Bohol eyes 3 large reservoirs to address scarcity of water

Bohol eyes 3 large reservoirs to address scarcity of water


TAGBILARAN CITY – The provincial government of Bohol will develop three large reservoirs to supply water to clusters of towns and address the decades-old problem on scarcity of water.

Governor Arthur Yap on Sunday said the reservoirs will also address the water problem in hinterland areas on the mainland, while desalination plants will address the water problem in island barangays.

For barangay-based drinking water supply, the provincial government is also partnering with barangays and municipalities in putting up coin-operated portable water vending machines.

“For mainland Bohol, we are now looking for clustered surface water areas. And right now, we have already identified a few. There are 10 municipalities that are very thirsty. And, in fact, two weeks from now, we’re sitting down with the officials of these towns to discuss the projects,” Yap said.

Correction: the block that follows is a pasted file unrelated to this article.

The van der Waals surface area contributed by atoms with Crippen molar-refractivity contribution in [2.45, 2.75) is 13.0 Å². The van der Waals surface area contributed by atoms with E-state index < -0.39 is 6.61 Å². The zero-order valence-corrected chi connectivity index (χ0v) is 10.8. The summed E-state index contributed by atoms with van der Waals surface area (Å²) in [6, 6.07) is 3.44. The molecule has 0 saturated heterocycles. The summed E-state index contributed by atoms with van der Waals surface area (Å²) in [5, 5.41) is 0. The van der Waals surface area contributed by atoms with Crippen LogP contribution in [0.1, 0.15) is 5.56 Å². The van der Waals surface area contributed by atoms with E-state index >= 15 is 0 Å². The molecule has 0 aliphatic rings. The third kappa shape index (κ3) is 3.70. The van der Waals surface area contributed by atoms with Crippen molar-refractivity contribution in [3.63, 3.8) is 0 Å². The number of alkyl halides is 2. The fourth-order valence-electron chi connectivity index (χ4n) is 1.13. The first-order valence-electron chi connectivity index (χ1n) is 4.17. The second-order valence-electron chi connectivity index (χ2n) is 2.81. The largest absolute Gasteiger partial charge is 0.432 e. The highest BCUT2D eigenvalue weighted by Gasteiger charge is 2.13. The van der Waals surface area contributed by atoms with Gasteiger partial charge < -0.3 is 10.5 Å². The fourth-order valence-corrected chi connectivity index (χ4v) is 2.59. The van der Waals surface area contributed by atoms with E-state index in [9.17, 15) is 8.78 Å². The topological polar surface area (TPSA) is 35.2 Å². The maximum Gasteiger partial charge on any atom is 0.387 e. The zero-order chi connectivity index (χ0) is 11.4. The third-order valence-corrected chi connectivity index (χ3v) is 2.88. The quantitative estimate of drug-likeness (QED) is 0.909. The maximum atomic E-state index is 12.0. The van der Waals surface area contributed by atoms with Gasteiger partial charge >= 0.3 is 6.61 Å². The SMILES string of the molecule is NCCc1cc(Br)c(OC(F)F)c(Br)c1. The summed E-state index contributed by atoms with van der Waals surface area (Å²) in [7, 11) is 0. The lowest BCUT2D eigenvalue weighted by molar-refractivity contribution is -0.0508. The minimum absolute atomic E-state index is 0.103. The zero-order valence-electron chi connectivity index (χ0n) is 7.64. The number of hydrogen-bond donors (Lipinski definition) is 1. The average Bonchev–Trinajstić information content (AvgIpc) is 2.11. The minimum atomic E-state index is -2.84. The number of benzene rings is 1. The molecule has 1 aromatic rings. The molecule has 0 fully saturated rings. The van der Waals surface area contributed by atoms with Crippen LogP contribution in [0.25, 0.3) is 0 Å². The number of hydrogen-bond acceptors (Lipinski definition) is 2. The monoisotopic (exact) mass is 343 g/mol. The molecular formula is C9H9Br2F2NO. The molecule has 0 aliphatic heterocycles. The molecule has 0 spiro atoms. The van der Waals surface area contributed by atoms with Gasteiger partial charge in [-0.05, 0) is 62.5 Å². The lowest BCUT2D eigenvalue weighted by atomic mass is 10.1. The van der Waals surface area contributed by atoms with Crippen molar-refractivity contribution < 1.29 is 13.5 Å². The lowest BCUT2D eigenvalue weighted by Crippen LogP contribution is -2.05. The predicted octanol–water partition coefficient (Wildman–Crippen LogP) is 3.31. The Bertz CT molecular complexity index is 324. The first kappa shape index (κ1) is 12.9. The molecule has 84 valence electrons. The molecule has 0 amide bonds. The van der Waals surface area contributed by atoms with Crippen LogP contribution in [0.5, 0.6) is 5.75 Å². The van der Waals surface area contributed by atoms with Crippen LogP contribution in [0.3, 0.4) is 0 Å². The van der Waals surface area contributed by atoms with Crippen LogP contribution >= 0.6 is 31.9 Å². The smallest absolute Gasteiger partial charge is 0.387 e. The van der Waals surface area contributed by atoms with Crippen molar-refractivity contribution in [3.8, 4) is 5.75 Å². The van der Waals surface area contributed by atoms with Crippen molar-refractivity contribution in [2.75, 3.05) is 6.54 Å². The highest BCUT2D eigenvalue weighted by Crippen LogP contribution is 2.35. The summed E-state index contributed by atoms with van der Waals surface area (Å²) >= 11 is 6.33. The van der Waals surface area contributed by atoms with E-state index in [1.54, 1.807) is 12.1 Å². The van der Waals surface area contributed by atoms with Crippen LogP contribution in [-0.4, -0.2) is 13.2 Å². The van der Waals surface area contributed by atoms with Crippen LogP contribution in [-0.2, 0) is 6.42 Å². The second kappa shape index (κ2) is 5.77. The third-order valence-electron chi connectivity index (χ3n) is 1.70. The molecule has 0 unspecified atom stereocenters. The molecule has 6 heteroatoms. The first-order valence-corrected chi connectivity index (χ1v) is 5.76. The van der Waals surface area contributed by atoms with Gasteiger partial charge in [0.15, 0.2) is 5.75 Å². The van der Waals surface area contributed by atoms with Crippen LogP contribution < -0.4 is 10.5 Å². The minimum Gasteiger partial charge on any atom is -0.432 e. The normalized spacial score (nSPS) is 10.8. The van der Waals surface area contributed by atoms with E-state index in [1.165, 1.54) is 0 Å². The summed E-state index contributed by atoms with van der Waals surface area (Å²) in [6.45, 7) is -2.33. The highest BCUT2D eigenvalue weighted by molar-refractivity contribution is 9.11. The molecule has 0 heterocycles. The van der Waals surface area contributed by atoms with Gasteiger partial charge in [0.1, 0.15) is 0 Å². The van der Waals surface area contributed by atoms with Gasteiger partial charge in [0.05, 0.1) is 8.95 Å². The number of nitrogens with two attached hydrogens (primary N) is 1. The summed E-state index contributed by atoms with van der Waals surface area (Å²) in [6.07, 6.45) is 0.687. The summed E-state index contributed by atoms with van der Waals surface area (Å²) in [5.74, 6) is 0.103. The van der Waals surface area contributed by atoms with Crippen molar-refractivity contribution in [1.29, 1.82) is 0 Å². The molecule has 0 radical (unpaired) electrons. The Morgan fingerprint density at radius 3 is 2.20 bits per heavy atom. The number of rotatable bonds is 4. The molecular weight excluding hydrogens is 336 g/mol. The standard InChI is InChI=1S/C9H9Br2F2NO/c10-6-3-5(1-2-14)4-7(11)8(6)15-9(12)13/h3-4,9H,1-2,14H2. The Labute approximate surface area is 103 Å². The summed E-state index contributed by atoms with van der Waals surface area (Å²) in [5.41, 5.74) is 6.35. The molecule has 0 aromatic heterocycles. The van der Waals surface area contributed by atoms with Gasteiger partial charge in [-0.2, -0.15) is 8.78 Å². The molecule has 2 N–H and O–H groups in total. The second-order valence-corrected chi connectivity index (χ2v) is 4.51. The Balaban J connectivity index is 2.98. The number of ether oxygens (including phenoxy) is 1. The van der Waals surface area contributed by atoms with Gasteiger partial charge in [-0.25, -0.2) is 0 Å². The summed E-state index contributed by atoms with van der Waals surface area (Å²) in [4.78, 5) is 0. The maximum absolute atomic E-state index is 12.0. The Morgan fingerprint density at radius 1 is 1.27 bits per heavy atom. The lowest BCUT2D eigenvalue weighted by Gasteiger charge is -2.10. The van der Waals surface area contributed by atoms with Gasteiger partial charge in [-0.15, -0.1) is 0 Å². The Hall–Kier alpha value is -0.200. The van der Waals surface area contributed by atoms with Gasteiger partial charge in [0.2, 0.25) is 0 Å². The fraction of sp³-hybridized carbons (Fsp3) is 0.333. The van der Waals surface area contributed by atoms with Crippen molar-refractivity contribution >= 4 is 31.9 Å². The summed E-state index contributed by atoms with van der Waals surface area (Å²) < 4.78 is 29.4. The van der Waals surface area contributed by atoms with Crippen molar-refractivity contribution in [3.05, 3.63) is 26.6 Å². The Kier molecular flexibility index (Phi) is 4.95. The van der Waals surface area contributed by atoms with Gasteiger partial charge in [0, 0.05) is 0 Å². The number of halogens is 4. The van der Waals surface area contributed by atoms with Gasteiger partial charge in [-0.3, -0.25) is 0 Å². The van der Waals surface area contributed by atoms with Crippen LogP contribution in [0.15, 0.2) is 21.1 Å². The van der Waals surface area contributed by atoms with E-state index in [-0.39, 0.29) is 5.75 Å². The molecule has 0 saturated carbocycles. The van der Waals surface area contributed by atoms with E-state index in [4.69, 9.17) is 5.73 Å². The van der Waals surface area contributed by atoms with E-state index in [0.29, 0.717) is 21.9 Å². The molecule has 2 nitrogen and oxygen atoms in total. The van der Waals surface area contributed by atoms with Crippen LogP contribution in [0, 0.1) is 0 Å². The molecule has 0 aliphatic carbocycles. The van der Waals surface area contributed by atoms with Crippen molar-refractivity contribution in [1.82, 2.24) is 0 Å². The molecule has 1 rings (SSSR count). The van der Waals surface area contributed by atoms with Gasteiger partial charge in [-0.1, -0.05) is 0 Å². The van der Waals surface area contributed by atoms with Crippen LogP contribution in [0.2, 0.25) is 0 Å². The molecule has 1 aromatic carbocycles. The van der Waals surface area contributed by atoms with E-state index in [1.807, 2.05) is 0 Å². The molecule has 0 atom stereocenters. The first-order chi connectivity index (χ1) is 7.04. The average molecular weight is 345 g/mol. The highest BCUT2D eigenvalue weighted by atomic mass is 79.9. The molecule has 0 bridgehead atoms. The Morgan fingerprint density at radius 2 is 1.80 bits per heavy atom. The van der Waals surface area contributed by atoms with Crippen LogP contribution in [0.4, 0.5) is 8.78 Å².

The provincial government will be tapping the Sikatuna-Talibon reservoir to supply water to the municipalities of Bien Unido, Trinidad, Talibon and Getafe.

In Ubay, the provincial government has identified a reservoir that can supply water even up to the municipalities of President Carlos P. Garcia, Ubay, Candijay, Alicia and parts of Anda.

A water source has also been identified in Jagna that will supply water to Guindulman, Duero and Anda.

Another one has been identified for Carmen, the town where the Chocolate Hills are located.

Yap said he will be announcing the final plan on the domestic water program of Bohol after the Bohol Day celebration on July 22.

He said putting up desalination plants in mainland areas would be impractical “because it’s too expensive”. For mainland areas, there would be water reservoirs with clarifying chambers, he added.


The governor is assisting the water district of Talibon in improving its operation by providing a clarifying tank.


The governor said a desalination plant is appropriate in the islands since what is abundant around them are seawaters that can be converted into drinking water.

Meanwhile, the town of Trinidad is the first local government unit to launch a barangay water project under the Accessible, Reliable and Timely (ART) Water for All program of the current provincial administration. (PNA)

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